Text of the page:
oxidizing strengths of the halogens will be determined from the reactivity patterns. This data will
then be used to determine the identity of the halide anion in an unknown compound.
Example. Suppose that an aqueous solution of bromine (Br2) is mixed with hexane, which is
less dense than and insoluble in water. The hexane layer will be the top layer due to the relative
densities of hexane and water. The bromine is much more soluble in hexane than in water and
goes into the hexane layer if you shake the mixture well, giving the hexane layer an orange
color. Now suppose we add a solution containing chloride ion (Cl-), to the bromine mixture and
mix well. There are two possible results:
a. If bromine (Br2) is a better oxidizing agent (more easily reduced) than chlorine (Cl2), it will
take electrons from the chloride (Cl-) ions to be converted to bromide (Br-) ions:
Br2 + 2 Cl- 2 Br- + Cl2
If this reaction occurs the color of the hexane layer will change from orange (the color of Br2
in hexane) to that of a solution of Cl2 in hexane.
b. On the other hand, if no reaction occurs:
Br2 + 2 Cl- No Reaction
There will be no color change; the hexane layer will remain orange. This implies that
bromine is not a better oxidizing agent than chlorine or, in other words, that chlorine is a
better oxidizing agent than bromine.
In summary, no color change means that no reaction occurred and a color change means that a
reaction occurred. In either event, the halogen that remains after the halogen and halide are
mixed is the less active halogen.
It is important to keep in mind the difference between the halogen elements and
Halogens Halide Ions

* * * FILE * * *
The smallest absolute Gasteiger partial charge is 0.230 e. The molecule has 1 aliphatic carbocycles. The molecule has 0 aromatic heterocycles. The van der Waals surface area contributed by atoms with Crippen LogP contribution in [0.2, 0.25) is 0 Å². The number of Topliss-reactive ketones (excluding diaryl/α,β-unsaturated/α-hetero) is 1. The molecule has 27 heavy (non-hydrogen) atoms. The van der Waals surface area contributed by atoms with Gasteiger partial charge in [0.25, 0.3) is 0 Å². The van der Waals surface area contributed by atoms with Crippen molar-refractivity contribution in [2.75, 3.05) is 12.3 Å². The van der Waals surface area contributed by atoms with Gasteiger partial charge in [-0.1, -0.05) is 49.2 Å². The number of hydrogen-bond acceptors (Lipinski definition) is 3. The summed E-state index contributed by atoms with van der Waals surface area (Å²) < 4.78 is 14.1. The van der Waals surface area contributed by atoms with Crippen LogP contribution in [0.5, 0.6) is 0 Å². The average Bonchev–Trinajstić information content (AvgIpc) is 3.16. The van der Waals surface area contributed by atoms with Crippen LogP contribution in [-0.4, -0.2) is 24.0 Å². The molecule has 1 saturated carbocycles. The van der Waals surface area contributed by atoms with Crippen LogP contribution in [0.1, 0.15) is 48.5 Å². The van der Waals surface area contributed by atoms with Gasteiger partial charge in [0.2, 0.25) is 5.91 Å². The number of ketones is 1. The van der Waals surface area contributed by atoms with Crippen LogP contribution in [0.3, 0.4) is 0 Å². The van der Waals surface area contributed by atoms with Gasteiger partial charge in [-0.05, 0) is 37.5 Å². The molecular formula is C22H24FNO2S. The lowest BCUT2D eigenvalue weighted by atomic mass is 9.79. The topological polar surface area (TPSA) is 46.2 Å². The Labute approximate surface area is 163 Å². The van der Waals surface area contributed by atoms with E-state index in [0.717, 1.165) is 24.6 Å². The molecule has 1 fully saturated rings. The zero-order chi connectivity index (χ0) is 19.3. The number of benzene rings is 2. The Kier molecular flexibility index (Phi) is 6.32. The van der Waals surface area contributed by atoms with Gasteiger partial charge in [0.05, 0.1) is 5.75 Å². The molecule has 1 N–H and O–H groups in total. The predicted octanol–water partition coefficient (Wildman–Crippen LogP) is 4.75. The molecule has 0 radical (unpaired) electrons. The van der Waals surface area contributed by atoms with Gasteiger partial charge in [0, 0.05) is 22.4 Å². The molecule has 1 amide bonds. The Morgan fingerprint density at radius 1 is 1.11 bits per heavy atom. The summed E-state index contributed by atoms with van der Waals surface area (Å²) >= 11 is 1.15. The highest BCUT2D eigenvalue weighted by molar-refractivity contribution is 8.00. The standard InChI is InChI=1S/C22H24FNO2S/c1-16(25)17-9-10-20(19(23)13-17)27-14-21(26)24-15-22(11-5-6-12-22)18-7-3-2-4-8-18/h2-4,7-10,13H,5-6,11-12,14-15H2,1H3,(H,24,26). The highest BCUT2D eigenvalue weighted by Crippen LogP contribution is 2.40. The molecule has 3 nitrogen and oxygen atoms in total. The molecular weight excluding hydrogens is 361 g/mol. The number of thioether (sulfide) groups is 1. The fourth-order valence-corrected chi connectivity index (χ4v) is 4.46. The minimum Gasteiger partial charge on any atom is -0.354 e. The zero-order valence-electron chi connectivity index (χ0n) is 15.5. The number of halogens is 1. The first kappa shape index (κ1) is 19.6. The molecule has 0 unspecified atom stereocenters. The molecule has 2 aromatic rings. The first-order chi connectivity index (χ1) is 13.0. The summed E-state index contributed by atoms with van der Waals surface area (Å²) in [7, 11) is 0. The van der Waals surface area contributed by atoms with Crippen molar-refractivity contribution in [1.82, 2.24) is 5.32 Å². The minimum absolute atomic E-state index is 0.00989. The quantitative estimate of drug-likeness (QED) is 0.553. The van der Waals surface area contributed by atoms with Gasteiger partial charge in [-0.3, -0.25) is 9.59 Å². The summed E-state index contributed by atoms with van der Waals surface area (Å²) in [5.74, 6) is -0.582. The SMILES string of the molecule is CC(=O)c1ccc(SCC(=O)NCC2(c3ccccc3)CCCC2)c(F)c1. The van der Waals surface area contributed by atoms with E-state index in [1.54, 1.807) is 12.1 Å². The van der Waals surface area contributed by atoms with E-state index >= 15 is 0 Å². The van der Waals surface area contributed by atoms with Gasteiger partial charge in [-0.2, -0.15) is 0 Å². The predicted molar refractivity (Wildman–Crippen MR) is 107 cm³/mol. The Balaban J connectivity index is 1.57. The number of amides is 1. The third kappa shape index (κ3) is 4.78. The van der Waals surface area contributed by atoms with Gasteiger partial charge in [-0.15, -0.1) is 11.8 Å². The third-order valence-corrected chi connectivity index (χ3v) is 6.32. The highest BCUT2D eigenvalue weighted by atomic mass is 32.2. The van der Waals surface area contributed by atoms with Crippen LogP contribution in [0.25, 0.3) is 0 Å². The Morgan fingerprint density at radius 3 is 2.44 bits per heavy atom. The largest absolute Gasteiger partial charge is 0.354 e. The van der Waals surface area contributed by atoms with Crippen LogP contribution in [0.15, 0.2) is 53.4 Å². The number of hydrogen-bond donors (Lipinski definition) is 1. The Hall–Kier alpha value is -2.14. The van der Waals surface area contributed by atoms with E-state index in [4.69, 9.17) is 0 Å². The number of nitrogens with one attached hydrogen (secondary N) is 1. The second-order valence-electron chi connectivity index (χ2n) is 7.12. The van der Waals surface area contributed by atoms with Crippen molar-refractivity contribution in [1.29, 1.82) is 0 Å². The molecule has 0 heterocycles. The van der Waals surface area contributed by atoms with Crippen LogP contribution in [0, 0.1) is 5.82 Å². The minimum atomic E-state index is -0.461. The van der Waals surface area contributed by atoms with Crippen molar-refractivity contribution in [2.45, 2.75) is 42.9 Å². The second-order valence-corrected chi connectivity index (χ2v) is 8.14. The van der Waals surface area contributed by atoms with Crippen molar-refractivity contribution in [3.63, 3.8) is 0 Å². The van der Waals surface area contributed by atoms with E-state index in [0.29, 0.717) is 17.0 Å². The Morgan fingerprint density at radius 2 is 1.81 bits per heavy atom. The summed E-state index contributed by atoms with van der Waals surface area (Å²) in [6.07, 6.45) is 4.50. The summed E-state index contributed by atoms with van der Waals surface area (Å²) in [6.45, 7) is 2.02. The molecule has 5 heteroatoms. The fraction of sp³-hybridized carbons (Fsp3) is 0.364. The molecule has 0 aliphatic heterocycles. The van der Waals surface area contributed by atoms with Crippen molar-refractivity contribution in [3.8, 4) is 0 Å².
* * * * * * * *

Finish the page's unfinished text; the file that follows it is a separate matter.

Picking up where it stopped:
Bromine, Br2 Bromide ion, Br-
Chlorine, Cl2 Chloride ion, Cl-
Iodine, I2 Iodide ion, I-
The halogens are molecular substances, oxidizing agents, have odors, and are distinct colors.
They are only slightly soluble in water and much more soluble in hexane.
The halide ions are soluble only in water, have no color or odor, and are not oxidizing agents.
They do not dissolve in hexane.
I. Relative Solubilities of Alkaline Earths
Place about 15 drops of 1 M Na2PO4 in each of 4 wells in row A of a 24 well plate. Then place
the same amount of 0.1 M Na2S2O3 in 5 wells of row B, 1 M NaHCO3 in row C, and 0.1 M
K2Cr2O7 in row D.
Now add the chlorine salts of magnesium (Mg), calcium (Ca), and barium (Ba) so that each
alkaline earth cation is tested with each of the anions from above. Be sure to note how many
drops are added to get any precipitates and the appearance of each. Stop adding after 12 drops if
there is still no precipitant, but check after a few minutes to see if there is any delayed reaction.
Leave the last well of each row for the unknown.
Sample well plate.
II. Relative Oxidizing Powers of the Halogens
Add a small amount of aqueous chlorine to one of 3 medium test tubes and then add 1 mL of
cyclohexane. Stopper and shake well. Allow the layers to reappear and note the appearance of the
top layer. Repeat with the aqueous bromine and iodine. These are your color standards for
reference. See the standards.
To each of 3 more medium test tubes add about 1 mL of aqueous bromine and 1 mL
cyclohexane. Then add 1 mL of 0.1 M NaCl to the first test tube, and the same amount of NaBr to
the second, and the same amount of NaI to the third. Stopper and shake well. Compare the color
of the top layer to that in the reference test tubes from above. Decide if Br2 is a stronger oxidizing
agent than the halogen that was produced.
Repeat the above procedure twice, first using aqueous chlorine and then aqueous iodine. Again,
decide whether or not Cl2 or I2 are stronger oxidizing agents than the halogen that was produced.
III. Identification of the Unknown Alkaline Earth Halide
Select unknown A, B, or C, and using the solubility tests from Part I and the oxidizing tests
from Part II, determine the identity of your unknown alkaline-earth halide.